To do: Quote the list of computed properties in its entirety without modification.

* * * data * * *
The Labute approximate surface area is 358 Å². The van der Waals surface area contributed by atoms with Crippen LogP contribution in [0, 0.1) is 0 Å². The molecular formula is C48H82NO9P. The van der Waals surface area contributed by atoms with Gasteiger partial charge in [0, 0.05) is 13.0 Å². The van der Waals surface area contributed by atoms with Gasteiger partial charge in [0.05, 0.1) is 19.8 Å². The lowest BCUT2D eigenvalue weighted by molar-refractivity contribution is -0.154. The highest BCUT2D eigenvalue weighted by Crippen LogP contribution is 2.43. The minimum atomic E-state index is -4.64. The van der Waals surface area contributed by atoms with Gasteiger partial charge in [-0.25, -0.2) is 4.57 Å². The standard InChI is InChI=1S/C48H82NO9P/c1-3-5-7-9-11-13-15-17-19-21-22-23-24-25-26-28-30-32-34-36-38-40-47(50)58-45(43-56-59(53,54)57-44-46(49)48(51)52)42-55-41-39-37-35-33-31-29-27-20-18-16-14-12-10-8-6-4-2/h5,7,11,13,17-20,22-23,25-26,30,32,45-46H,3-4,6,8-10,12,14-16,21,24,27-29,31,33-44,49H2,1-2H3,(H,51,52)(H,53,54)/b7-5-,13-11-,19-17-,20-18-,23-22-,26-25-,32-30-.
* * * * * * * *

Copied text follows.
The Labute approximate surface area is 358 Å². The van der Waals surface area contributed by atoms with Crippen LogP contribution in [0, 0.1) is 0 Å². The molecular formula is C48H82NO9P. The van der Waals surface area contributed by atoms with Gasteiger partial charge in [0, 0.05) is 13.0 Å². The van der Waals surface area contributed by atoms with Gasteiger partial charge in [0.05, 0.1) is 19.8 Å². The lowest BCUT2D eigenvalue weighted by molar-refractivity contribution is -0.154. The highest BCUT2D eigenvalue weighted by Crippen LogP contribution is 2.43. The minimum atomic E-state index is -4.64. The van der Waals surface area contributed by atoms with Gasteiger partial charge in [-0.25, -0.2) is 4.57 Å². The standard InChI is InChI=1S/C48H82NO9P/c1-3-5-7-9-11-13-15-17-19-21-22-23-24-25-26-28-30-32-34-36-38-40-47(50)58-45(43-56-59(53,54)57-44-46(49)48(51)52)42-55-41-39-37-35-33-31-29-27-20-18-16-14-12-10-8-6-4-2/h5,7,11,13,17-20,22-23,25-26,30,32,45-46H,3-4,6,8-10,12,14-16,21,24,27-29,31,33-44,49H2,1-2H3,(H,51,52)(H,53,54)/b7-5-,13-11-,19-17-,20-18-,23-22-,26-25-,32-30-.